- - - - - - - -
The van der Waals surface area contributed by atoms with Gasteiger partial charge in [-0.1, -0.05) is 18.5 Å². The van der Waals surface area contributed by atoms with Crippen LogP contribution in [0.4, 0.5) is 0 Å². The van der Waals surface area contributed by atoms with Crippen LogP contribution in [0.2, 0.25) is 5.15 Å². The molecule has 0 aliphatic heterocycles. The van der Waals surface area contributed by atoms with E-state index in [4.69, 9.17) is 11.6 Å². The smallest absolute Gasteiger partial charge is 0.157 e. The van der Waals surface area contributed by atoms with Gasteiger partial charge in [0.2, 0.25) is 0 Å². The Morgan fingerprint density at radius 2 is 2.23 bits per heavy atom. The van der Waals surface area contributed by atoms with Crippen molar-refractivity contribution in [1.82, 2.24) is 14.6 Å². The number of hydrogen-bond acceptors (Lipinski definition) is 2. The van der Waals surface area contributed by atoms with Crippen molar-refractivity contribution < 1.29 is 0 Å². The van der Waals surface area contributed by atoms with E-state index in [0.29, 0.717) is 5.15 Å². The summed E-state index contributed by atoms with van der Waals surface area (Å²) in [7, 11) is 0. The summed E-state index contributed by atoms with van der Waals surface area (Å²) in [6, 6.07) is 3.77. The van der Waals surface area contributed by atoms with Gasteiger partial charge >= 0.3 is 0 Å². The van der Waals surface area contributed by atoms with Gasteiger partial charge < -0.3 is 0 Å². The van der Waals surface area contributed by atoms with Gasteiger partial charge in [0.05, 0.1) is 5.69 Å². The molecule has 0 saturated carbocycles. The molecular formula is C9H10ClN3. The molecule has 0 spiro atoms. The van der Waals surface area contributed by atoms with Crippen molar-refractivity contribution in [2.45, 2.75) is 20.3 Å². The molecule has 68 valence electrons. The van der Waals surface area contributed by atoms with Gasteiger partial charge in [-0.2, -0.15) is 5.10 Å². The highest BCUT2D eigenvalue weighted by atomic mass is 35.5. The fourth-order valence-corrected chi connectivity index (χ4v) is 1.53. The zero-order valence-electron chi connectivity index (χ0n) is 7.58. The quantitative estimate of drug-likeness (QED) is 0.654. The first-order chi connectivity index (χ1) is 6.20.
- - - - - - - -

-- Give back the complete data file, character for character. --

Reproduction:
The van der Waals surface area contributed by atoms with Gasteiger partial charge in [-0.1, -0.05) is 18.5 Å². The van der Waals surface area contributed by atoms with Crippen LogP contribution in [0.4, 0.5) is 0 Å². The van der Waals surface area contributed by atoms with Crippen LogP contribution in [0.2, 0.25) is 5.15 Å². The molecule has 0 aliphatic heterocycles. The van der Waals surface area contributed by atoms with E-state index in [4.69, 9.17) is 11.6 Å². The smallest absolute Gasteiger partial charge is 0.157 e. The van der Waals surface area contributed by atoms with Gasteiger partial charge in [0.2, 0.25) is 0 Å². The Morgan fingerprint density at radius 2 is 2.23 bits per heavy atom. The van der Waals surface area contributed by atoms with Crippen molar-refractivity contribution in [1.82, 2.24) is 14.6 Å². The number of hydrogen-bond acceptors (Lipinski definition) is 2. The van der Waals surface area contributed by atoms with Crippen molar-refractivity contribution < 1.29 is 0 Å². The van der Waals surface area contributed by atoms with E-state index in [0.29, 0.717) is 5.15 Å². The summed E-state index contributed by atoms with van der Waals surface area (Å²) in [7, 11) is 0. The summed E-state index contributed by atoms with van der Waals surface area (Å²) in [6, 6.07) is 3.77. The van der Waals surface area contributed by atoms with Gasteiger partial charge >= 0.3 is 0 Å². The van der Waals surface area contributed by atoms with Gasteiger partial charge < -0.3 is 0 Å². The van der Waals surface area contributed by atoms with Gasteiger partial charge in [0.05, 0.1) is 5.69 Å². The molecule has 0 saturated carbocycles. The molecular formula is C9H10ClN3. The molecule has 0 spiro atoms. The van der Waals surface area contributed by atoms with Crippen molar-refractivity contribution in [2.45, 2.75) is 20.3 Å². The molecule has 68 valence electrons. The van der Waals surface area contributed by atoms with Gasteiger partial charge in [-0.2, -0.15) is 5.10 Å². The highest BCUT2D eigenvalue weighted by atomic mass is 35.5. The fourth-order valence-corrected chi connectivity index (χ4v) is 1.53. The zero-order valence-electron chi connectivity index (χ0n) is 7.58. The quantitative estimate of drug-likeness (QED) is 0.654. The first-order chi connectivity index (χ1) is 6.20.